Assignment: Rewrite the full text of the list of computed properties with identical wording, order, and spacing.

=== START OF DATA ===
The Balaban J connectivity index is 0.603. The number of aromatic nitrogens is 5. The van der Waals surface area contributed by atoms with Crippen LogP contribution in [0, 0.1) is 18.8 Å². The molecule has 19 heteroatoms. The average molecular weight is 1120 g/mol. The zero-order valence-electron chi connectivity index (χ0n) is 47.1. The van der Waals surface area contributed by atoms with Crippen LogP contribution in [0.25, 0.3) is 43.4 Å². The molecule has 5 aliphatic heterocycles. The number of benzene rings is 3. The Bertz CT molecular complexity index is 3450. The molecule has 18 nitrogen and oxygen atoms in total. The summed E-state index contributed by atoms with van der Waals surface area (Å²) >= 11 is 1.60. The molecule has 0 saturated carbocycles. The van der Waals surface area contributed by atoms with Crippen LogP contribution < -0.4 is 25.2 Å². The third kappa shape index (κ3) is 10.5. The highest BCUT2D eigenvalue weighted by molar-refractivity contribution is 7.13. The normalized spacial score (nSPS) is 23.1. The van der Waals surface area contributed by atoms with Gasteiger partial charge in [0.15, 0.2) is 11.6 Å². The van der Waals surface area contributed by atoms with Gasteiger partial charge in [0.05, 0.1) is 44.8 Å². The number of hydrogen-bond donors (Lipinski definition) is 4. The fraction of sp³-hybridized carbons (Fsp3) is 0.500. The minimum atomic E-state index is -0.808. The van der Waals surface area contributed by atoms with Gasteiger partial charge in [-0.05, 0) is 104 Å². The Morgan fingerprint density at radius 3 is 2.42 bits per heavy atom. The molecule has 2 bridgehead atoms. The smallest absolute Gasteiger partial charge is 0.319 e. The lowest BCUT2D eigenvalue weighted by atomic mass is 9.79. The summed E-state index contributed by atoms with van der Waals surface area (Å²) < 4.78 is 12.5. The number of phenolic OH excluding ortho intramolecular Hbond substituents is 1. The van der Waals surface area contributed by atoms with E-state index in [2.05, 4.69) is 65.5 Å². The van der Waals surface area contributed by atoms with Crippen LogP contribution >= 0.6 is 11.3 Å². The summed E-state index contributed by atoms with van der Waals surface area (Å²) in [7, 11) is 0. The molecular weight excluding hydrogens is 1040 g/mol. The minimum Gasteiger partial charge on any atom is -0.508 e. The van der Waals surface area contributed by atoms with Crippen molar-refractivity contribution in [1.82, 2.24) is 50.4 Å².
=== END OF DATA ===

The Balaban J connectivity index is 0.603. The number of aromatic nitrogens is 5. The van der Waals surface area contributed by atoms with Crippen LogP contribution in [0, 0.1) is 18.8 Å². The molecule has 19 heteroatoms. The average molecular weight is 1120 g/mol. The zero-order valence-electron chi connectivity index (χ0n) is 47.1. The van der Waals surface area contributed by atoms with Crippen LogP contribution in [0.25, 0.3) is 43.4 Å². The molecule has 5 aliphatic heterocycles. The number of benzene rings is 3. The Bertz CT molecular complexity index is 3450. The molecule has 18 nitrogen and oxygen atoms in total. The summed E-state index contributed by atoms with van der Waals surface area (Å²) >= 11 is 1.60. The molecule has 0 saturated carbocycles. The van der Waals surface area contributed by atoms with Crippen LogP contribution < -0.4 is 25.2 Å². The third kappa shape index (κ3) is 10.5. The highest BCUT2D eigenvalue weighted by molar-refractivity contribution is 7.13. The normalized spacial score (nSPS) is 23.1. The van der Waals surface area contributed by atoms with Gasteiger partial charge in [0.15, 0.2) is 11.6 Å². The van der Waals surface area contributed by atoms with Gasteiger partial charge in [0.05, 0.1) is 44.8 Å². The number of hydrogen-bond donors (Lipinski definition) is 4. The fraction of sp³-hybridized carbons (Fsp3) is 0.500. The minimum atomic E-state index is -0.808. The van der Waals surface area contributed by atoms with Gasteiger partial charge in [-0.05, 0) is 104 Å². The Morgan fingerprint density at radius 3 is 2.42 bits per heavy atom. The molecule has 2 bridgehead atoms. The smallest absolute Gasteiger partial charge is 0.319 e. The lowest BCUT2D eigenvalue weighted by atomic mass is 9.79. The summed E-state index contributed by atoms with van der Waals surface area (Å²) < 4.78 is 12.5. The number of phenolic OH excluding ortho intramolecular Hbond substituents is 1. The van der Waals surface area contributed by atoms with E-state index in [2.05, 4.69) is 65.5 Å². The van der Waals surface area contributed by atoms with Crippen LogP contribution >= 0.6 is 11.3 Å². The summed E-state index contributed by atoms with van der Waals surface area (Å²) in [7, 11) is 0. The molecular weight excluding hydrogens is 1040 g/mol. The minimum Gasteiger partial charge on any atom is -0.508 e. The van der Waals surface area contributed by atoms with Crippen molar-refractivity contribution in [1.82, 2.24) is 50.4 Å².